Approximately 16,000 Civil War Soldiers Were Laid To Rest
In May of 1861, Virginia declared their secession to the Confederacy. Robert E. Lee and his wife Mary vacated the premise knowing Union troops would come to the Arlington property because it was a strategic high ground overlooking all of Washington D.C. Within six hours of Virginia’s declaration, about 3,500 Union troops marched from Washington DC, across the river, to capture the Arlington House. The U.S. Army used the house and land as a camp and headquarters for the remainder of the war and they surrounded the grounds with military forts.
After Mrs. Lee, who owned the property, was unable to her pay property taxes in person, the government put it up for public sale on January 11, 1864. The land and house was purchased by a tax commissioner for government use, war, military, charitable and educational purposes.
By 1864, Washington D.C. area cemeteries had come to full capacity because there were so many causalities from the Civil War. Approximately one third of all Civil War battles took place within 100 miles of Washington D.C. Quartermaster General Montgomery Meigs of the Union Army was tasked with finding more burial space for the Civil War dead. Under the approval of Secretary of War Edwin Stanton, Meigs decide the Arlington property would be used to bury the Union dead. Approximately 200 acres of the Arlington grounds were set aside as a National Cemetery on June 15, 1864.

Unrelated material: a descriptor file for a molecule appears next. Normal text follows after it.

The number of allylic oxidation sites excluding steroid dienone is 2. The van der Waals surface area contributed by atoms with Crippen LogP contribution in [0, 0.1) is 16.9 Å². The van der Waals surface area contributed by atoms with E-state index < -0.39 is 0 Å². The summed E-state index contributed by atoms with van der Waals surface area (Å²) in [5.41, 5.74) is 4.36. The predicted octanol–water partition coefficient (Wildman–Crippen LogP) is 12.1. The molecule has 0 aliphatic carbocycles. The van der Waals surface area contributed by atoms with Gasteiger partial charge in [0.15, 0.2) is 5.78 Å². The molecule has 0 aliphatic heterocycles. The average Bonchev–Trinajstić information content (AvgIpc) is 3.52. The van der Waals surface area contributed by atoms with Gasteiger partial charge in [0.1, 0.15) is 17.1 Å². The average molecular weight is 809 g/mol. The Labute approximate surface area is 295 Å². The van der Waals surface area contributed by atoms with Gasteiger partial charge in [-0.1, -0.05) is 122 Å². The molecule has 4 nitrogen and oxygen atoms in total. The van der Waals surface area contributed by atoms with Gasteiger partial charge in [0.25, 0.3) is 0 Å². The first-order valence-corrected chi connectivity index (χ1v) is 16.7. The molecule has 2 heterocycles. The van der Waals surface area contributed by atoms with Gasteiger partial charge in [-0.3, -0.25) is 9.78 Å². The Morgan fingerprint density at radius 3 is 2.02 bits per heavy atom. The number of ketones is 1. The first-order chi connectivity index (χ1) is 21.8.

Meigs had served under Robert E. Lee before the Civil War started. Meigs saw Lee as a traitor and wanted to render the Arlington House and grounds unusable to the Lee family if they attempted to return at the end of the war. The first military burials took place at Arlington on May 13, 1864 in section 27. Private William Henry Christman was the first burial. He succumbed to the measles. Private William H. McKinney, 17th Pennsylvania Cavalry, died due to pneumonia. He was the first to have family present at his funeral. Private. William Reeves, 76th New York Infantry, was the first draftee interred. Private William Blatt, 49th Pennsylvania Infantry, was the first battlefield casualty interred at the cemetery on May 14, 1864. He died during the Spotsylvania campaign. Two unknown Union soldiers were interred in section 27 on May 15, 1864.The graves were dug and maintained by James Parks, a former Arlington estate slave who is buried at Arlington National Cemetery in section 15.
Approximately 16,000 Civil War soldiers were laid to rest at Arlington in the following months. Nearly 30 Union troops were buried around Mrs. Lee’s famed rose garden, just steps from the House, on August of 1864. Later, in 1866, Meigs ordered the Tomb of the Civil War Unknown to be placed in the rose garden. It holds the remains of 2,111 soldiers. Today over 400,000 service members and their family lay to rest at Arlington National Cemetery.
Arlington National Cemetery
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